Thomas Aquinas was born about 1225 in the castle of Rocca Secca, into the noble lineage of the family of Aquino. His father, Landulf, was a knight and his mother, Theodora, a countess.

At age five Thomas was sent to the Benedictines of Monte Cassino as an oblate and remained until thirteen. He was studious, meditative and devoted to prayer, and frequently asked the question, “What is God?”

Around 1236, the Abbot convinced Thomas’ father that such a talented lad should go to Naples to study, and there he shone academically. In Naples Thomas came under the influence of the Dominican Order of Preachers, and at nineteen was received into the Order.

His family was indignant because he had chosen a mendicant order. At Theodora’s orders two of his soldier-brothers imprisoned him in a castle. They even introduced a temptress into Thomas’ chamber whom he drove away with a brand snatched from the fire. Falling to his knees he begged God for the virtue of integrity of mind and body.  Falling asleep, he dreamt of two angels who girded him with a white girdle saying, “receive the girdle of perpetual virginity”, and he was never tempted by the flesh again – for which he is called “The Angelic Doctor”. He spent the two years of his captivity praying, studying and writing.

Finally his mother relented. Returning to the Dominicans they found that he had made so much progress on his own, that he was soon ordained. Sent to study in Cologne under St. Albert Magnus, his great size and silence earned him the encomium of “the Dumb Ox” but hearing his brilliant defense of a difficult thesis, St. Albert responded, "We call this young man a dumb ox, but his bellowing in doctrine will one day resound throughout the world."

Thomas received his doctorate in Theology in Paris, and went on to teach, preach, and write extensively. Between 1259 and 1268 he was in Italy as Preacher General teaching in the school of selected scholars attached to the Papal court. About 1266 he began writing the most famous of all his works, The Summa Theologiae.

In 1269 he was back in Paris, where he was a friend and counselor of King St. Louis IX. In 1272 he was recalled to Italy. On the feast of St. Nicholas the following year he received a revelation that caused him to leave his great Summa unfinished saying, “…all that I have written seems like so much straw after the things that have been revealed to me.”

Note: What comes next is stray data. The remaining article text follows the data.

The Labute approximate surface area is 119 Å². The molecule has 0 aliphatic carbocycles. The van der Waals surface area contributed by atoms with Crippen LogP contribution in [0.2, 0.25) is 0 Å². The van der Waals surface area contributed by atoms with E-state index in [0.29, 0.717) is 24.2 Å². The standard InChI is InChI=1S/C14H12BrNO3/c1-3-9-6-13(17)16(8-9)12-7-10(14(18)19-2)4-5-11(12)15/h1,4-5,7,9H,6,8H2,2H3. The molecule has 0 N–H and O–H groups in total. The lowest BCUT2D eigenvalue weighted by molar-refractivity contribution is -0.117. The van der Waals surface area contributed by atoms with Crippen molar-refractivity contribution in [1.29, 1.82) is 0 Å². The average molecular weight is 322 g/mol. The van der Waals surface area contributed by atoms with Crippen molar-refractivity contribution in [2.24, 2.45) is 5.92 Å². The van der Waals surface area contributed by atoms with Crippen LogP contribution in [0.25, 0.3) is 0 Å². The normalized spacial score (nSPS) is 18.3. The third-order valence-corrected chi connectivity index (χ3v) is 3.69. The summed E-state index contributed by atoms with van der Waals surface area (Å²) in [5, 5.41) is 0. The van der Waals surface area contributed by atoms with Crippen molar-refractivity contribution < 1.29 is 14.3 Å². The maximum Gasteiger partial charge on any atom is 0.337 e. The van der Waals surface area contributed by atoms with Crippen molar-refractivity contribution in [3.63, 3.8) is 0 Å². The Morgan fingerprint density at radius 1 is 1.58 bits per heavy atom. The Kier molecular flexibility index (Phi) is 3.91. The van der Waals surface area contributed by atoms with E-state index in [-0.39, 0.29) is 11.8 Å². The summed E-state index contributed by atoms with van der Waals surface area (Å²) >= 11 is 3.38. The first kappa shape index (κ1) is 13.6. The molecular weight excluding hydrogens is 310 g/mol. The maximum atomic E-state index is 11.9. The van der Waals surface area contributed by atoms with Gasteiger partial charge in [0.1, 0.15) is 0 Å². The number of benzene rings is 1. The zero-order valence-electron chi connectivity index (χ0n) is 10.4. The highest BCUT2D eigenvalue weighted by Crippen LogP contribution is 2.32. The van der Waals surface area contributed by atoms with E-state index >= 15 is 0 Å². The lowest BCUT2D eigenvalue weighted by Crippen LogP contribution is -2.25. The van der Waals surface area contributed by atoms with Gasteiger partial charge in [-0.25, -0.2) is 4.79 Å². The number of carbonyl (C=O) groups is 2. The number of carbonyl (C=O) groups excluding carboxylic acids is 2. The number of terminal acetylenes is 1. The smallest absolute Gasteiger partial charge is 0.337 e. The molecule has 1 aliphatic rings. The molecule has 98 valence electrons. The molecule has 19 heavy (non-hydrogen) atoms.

Becoming ill, Thomas died on March 7, 1274 at fifty years of age. He was canonized in 1323 and declared a Doctor of the Church by Pope St. Pius V in 1567.

Weekly Story

WEEKLY STORY

Many centuries ago, three young nuns lived together in a con...

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Our Lady and the Three Dresses

Many centuries ago, three young nuns lived together in a convent. Day after day, they took their meals together, they went to chapel together, and they prayed and sang together.

One day, their priest-confessor advised them that, as a preparation for the feast of the purification of Mary, they should recite the whole Rosary every day for forty days. The three nuns obediently complied.

On the night before that holy feast day, the Heavenly Mother appeared to the three nuns as they gathered in the choir. To the first of these three sisters she handed a rich garment, embroidered with gold. Holy Mary thanked her and blessed her.

She then handed to the second nun a much simpler garment, and also thanked her. Noticing the difference in the two garments, the second sister asked, "Oh Lady, why have you brought my sister a richer garment?" Mary Most Holy lovingly replied, "Because she has clothed me more richly with her prayers than you have done."

Mary then approached the third nun with a canvas garment. Being an observant young lady, this sister at once asked pardon for the half-hearted way in which she had prayed her rosaries.

A full year had passed when all three fervently prepared for the same feast, each saying her Rosary with great devotion. On the evening preceding the festival, Mary appeared to them in glory, and said to them: "Be prepared, for tomorrow you shall come to paradise."

The following morning dawned, full of promise. Each nun wondered if this would be her last day in this vale of tears. When evening came, would they retire to their modest cells once more, or did Holy Mary have something else in store for them?

The sisters related to their confessor what had occurred, and received communion in the morning. At the hour of compline (evening prayers) they saw again the most holy Virgin, who came to take them with her. Amid the songs of angels, one after the other sweetly expired.

From the Glories of Mary, by St. Alphonsus Maria de Liguori.

Many centuries ago, three young nuns lived together in a convent. Day after day, they took their meals together, they went to chapel together, and they prayed and sang together.